Affirmed.

1. "The West Virginia business and occupation tax is a tax on the privilege of doing business in West Virginia; it is not an income tax." H.O. Anderson, Inc. v. Rose, 177 W. Va. 419, 425, 352 S.E.2d 541, 547 (1986) (citing Syl. pt. 3, Bethlehem Mines Corp. v. Haden, 153 W. Va. 721, 172 S.E.2d 126 (1969). Banks became subject to the West Virginia B & O tax in 1971 with the adoption of W. Va. Code 11-13-2k. Acts of the Legislature, Regular Session, ch. 169. However, this section of the West Virginia Code was rendered inoperative as of July 1, 1987, by W. Va. Code 11-13-28 (1987) (Repl. Vol. 1995), and was subsequently repealed. 1989 Acts of the Legislature, First Extraordinary Session, ch. 2.

2. The appellant, Shawnee Bank, Inc., became successor by merger to 2nd Avenue Bank of South Charleston. Thus, the term "the bank" will hereinafter be used to refer to either 2nd Avenue Bank of South Charleston or Shawnee Bank.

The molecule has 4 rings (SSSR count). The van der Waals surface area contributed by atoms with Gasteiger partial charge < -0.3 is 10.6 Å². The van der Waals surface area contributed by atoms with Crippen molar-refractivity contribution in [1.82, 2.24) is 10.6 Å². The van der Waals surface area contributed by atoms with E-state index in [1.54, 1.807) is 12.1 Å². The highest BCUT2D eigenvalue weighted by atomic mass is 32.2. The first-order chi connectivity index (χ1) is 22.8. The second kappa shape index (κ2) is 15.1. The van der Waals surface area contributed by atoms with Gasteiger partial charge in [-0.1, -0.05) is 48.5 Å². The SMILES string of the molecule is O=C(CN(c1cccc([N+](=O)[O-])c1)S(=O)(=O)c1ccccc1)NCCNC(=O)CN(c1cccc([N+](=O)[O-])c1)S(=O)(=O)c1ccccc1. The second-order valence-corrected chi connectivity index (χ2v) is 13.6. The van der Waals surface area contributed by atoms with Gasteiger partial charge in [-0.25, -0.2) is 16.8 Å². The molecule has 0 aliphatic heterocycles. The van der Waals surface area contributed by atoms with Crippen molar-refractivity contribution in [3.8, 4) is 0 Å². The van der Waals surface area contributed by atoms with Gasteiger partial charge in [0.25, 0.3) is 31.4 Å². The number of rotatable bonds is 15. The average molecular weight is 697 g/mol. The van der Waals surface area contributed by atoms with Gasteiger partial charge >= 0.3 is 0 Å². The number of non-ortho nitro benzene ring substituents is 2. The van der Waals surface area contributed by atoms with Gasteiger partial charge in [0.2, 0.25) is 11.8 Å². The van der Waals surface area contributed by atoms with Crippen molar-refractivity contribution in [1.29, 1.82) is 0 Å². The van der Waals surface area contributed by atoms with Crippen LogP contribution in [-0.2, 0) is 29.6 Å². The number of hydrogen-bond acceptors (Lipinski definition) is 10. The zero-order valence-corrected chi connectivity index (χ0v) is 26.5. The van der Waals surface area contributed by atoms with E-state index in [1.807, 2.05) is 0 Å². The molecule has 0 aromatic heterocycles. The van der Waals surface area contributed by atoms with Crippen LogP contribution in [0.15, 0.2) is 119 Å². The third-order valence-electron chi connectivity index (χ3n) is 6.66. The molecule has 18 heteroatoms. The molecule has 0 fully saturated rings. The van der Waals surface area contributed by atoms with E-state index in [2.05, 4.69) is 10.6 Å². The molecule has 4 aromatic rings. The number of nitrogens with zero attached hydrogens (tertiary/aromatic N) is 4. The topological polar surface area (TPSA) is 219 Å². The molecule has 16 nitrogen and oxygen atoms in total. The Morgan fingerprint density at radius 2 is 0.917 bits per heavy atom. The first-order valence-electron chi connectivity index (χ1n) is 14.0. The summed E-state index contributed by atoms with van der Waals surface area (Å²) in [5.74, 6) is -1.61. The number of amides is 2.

3. During the proceedings before the circuit court, James H. Paige, III, was the Secretary of the Department of Tax and Revenue of the State of West Virginia/Tax Commissioner. On February 11, 1997, Robin C. Capehart succeeded James Paige in this office. Accordingly, Commissioner Capehart, not former Commissioner Paige, responded to this appeal.

4. While the 1983 version of W. Va. Code 11-13-2k was not in effect during the first year covered by the assessment in question, the 1983 amendment made no change to the language we are now asked to interpret.

5. The United States Supreme Court has explained that: